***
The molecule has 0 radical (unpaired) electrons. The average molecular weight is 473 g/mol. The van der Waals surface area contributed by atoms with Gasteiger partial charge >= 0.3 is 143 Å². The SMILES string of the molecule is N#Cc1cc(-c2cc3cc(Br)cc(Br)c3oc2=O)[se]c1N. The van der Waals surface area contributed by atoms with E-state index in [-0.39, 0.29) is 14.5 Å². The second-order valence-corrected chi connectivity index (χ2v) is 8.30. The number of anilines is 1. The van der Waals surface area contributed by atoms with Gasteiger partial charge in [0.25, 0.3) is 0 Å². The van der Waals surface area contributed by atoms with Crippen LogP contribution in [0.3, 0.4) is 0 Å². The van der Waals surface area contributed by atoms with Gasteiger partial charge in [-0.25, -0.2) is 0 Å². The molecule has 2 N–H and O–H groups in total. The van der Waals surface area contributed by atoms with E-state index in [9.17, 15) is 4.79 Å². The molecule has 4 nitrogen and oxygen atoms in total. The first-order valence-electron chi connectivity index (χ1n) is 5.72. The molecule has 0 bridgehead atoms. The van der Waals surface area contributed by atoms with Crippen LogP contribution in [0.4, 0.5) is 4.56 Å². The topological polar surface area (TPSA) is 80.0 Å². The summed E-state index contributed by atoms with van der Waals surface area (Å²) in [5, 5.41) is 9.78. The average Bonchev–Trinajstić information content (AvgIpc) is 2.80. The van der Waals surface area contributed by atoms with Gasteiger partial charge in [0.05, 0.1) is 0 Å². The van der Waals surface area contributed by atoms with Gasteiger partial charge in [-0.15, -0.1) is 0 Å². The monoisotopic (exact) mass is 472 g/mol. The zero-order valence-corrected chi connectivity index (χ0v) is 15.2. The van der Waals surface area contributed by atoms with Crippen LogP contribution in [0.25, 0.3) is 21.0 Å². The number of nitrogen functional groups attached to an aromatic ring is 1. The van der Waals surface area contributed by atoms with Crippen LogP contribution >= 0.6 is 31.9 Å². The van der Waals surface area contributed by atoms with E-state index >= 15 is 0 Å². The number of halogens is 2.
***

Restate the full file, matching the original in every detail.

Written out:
The molecule has 0 radical (unpaired) electrons. The average molecular weight is 473 g/mol. The van der Waals surface area contributed by atoms with Gasteiger partial charge >= 0.3 is 143 Å². The SMILES string of the molecule is N#Cc1cc(-c2cc3cc(Br)cc(Br)c3oc2=O)[se]c1N. The van der Waals surface area contributed by atoms with E-state index in [-0.39, 0.29) is 14.5 Å². The second-order valence-corrected chi connectivity index (χ2v) is 8.30. The number of anilines is 1. The van der Waals surface area contributed by atoms with Gasteiger partial charge in [0.25, 0.3) is 0 Å². The van der Waals surface area contributed by atoms with Crippen LogP contribution in [0.3, 0.4) is 0 Å². The van der Waals surface area contributed by atoms with Gasteiger partial charge in [-0.25, -0.2) is 0 Å². The molecule has 2 N–H and O–H groups in total. The van der Waals surface area contributed by atoms with E-state index in [9.17, 15) is 4.79 Å². The molecule has 4 nitrogen and oxygen atoms in total. The first-order valence-electron chi connectivity index (χ1n) is 5.72. The molecule has 0 bridgehead atoms. The van der Waals surface area contributed by atoms with Crippen LogP contribution in [0.4, 0.5) is 4.56 Å². The topological polar surface area (TPSA) is 80.0 Å². The summed E-state index contributed by atoms with van der Waals surface area (Å²) in [5, 5.41) is 9.78. The average Bonchev–Trinajstić information content (AvgIpc) is 2.80. The van der Waals surface area contributed by atoms with Gasteiger partial charge in [0.05, 0.1) is 0 Å². The van der Waals surface area contributed by atoms with Gasteiger partial charge in [-0.15, -0.1) is 0 Å². The monoisotopic (exact) mass is 472 g/mol. The zero-order valence-corrected chi connectivity index (χ0v) is 15.2. The van der Waals surface area contributed by atoms with Crippen LogP contribution in [0.25, 0.3) is 21.0 Å². The number of nitrogen functional groups attached to an aromatic ring is 1. The van der Waals surface area contributed by atoms with Crippen LogP contribution >= 0.6 is 31.9 Å². The van der Waals surface area contributed by atoms with E-state index >= 15 is 0 Å². The number of halogens is 2.